The virus slipped in the back door
last Monday, while my back was turned.
Now he’s taken up squatter’s rights
on my body and my time. You thieving cold!
You robbed me of a whole weekend,
and all the work I’d planned.
I surely never signed a lease with you.
I wish I had Judge Judy here, to set you straight.
Instead I lie awake, my head dazed and sodden,
and fret. The temperatures are less than zero.
The cats are restless and alone.
My husband is out driving in the snow.
The house will fall apart, and the yard,
and all my classes, and the American
experiment with democracy. All because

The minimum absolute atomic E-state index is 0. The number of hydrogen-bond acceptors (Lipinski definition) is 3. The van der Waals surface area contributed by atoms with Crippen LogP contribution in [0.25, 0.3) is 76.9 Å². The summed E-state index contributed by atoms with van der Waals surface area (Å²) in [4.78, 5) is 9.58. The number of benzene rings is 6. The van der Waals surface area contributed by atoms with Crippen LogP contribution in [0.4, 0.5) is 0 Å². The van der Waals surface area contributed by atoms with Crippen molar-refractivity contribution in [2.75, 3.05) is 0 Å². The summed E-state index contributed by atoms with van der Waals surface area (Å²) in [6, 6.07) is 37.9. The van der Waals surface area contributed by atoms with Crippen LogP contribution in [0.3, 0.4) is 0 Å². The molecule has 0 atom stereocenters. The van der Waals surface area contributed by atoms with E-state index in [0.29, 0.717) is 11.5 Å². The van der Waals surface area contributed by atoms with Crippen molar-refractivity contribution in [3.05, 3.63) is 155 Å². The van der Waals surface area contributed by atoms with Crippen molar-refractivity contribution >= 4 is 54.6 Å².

you locked me out, you dirty scoundrel,
from the premises I had always believed to be mine.
About the contributor: Cheryl Caesar lived in Paris, Tuscany and Sligo for 25 years; she earned her doctorate in comparative literature at the Sorbonne and taught literature and phonetics. She now teaches writing at Michigan State University. She gives frequent readings locally. Since January, she has published political protest poems in Writers Resist, The Mark Literary Review, Cream and Crimson etc. In July she won third prize in the Singapore Poetry Contest for a poem on the ghost town of Singapore, Michigan and global warming. She has a chapbook out for publication titled Flatman: Poems of Outrage in the Trump Era. When it’s all too much, she escapes to books, cats and Michigan lakes. She dreams of swimming in an infinity pool of warm salt water, as she once did in Palermo.